Iceland, already a juggernaut in the world of sustainability, is about to turn up the heat on its geothermal efforts.
Since August, engineers in southwestern Iceland have been slowly drilling into the earth at a geothermal facility nicknamed Thor. The initiative, known the Iceland Deep Drilling Project (IDDP), aims to tap an underground river of super hot magma more than 3.1 miles under the surface. Once completed, the drilled hole will not only have the distinction of being the hottest on Earth, with temperatures between 750 to 1800 degrees Fahrenheit, but will also power the world's most powerful geothermal well.
"People have drilled into hard rock at this depth, but never before into a fluid system like this," Albert Albertsson, assistant director at Icelandic geothermal energy company HS Orka, told New Scientist.
The IDDP is hoping the depth and temperature of the well will tap what's known as "supercritical steam," when water exists in a state that is neither liquid or gas but contains more energy than both. According to estimates, a steady flow of supercritical steam would generate up to 50 megawatts of electricity, more than 10 times the current output of conventional geothermal plants.
“If they can get supercritical steam in deep boreholes, that will make an order of magnitude difference to the amount of geothermal energy the wells can produce,” Arnar Guðmundsson of Invest in Iceland added to New Scientist.
Iceland already derives nearly 100 percent of its electricity from renewable energy sources, but this latest push could cross a new boundary: supplying Europe with the excess clean energy it generates. One possibility currently being explored would involve the laying of a 750-mile subsea transmission cable from Iceland to Scotland.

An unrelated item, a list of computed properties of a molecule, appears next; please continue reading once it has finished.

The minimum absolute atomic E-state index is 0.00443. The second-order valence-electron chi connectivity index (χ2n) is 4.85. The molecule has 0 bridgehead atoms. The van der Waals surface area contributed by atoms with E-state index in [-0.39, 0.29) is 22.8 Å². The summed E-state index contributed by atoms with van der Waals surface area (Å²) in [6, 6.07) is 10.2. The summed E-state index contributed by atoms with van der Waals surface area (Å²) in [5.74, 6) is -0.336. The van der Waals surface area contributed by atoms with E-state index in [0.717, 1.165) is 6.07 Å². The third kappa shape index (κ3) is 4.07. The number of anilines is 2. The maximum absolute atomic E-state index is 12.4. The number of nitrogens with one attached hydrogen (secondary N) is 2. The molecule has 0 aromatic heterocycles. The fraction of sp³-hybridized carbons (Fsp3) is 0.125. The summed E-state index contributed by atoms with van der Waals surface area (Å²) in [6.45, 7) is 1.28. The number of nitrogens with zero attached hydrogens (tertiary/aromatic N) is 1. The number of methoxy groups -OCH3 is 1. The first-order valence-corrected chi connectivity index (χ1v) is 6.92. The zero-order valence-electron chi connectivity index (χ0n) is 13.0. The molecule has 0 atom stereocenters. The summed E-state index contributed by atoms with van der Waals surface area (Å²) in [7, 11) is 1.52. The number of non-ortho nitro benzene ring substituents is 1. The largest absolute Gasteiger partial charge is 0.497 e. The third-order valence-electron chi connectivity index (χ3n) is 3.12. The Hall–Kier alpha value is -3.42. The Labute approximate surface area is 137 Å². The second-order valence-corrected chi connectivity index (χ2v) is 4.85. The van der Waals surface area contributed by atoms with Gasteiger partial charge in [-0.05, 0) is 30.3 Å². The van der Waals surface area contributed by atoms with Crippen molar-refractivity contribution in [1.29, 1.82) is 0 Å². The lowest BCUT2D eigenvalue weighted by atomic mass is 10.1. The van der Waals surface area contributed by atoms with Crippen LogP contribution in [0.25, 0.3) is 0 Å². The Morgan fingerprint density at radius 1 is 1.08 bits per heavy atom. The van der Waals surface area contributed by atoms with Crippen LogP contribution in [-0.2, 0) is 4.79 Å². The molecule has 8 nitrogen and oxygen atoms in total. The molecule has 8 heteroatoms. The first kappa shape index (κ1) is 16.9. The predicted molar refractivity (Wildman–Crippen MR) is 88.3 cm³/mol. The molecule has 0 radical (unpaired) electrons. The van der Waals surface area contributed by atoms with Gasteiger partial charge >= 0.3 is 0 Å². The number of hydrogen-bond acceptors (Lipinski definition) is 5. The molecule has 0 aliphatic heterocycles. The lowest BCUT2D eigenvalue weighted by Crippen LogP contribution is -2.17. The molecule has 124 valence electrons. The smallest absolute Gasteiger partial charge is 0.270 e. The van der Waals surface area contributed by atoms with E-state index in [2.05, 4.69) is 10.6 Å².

"I believe that if these drilling projects are successful, it can change the energy picture in Iceland very dramatically," Dr. Wilfred Elders, co-chief scientist for the IDDP, told CNBC earlier this year. "And it could make a big impact on the supply of electricity in Northern Europe."
Should the Thor geothermal well produce as much energy as expected, the breakthrough could also lead to increased geothermal projects in North America, in particular along the tectonically-active regions of the Pacific Northwest and western U.S.
In October 2015, Elders described in a presentation to the Geological Society of America how tapping into the Juan de Fuca Ridge, a tectonic region located off the coast of Washington state, could power the entire U.S. many times over.
"The amount of heat on the Juan de Fuca Ridge within 1,000 m to 2,000 m of the seabed is enormous," he said. "If just 1 or 2 percent could be converted to electricity, it would be huge."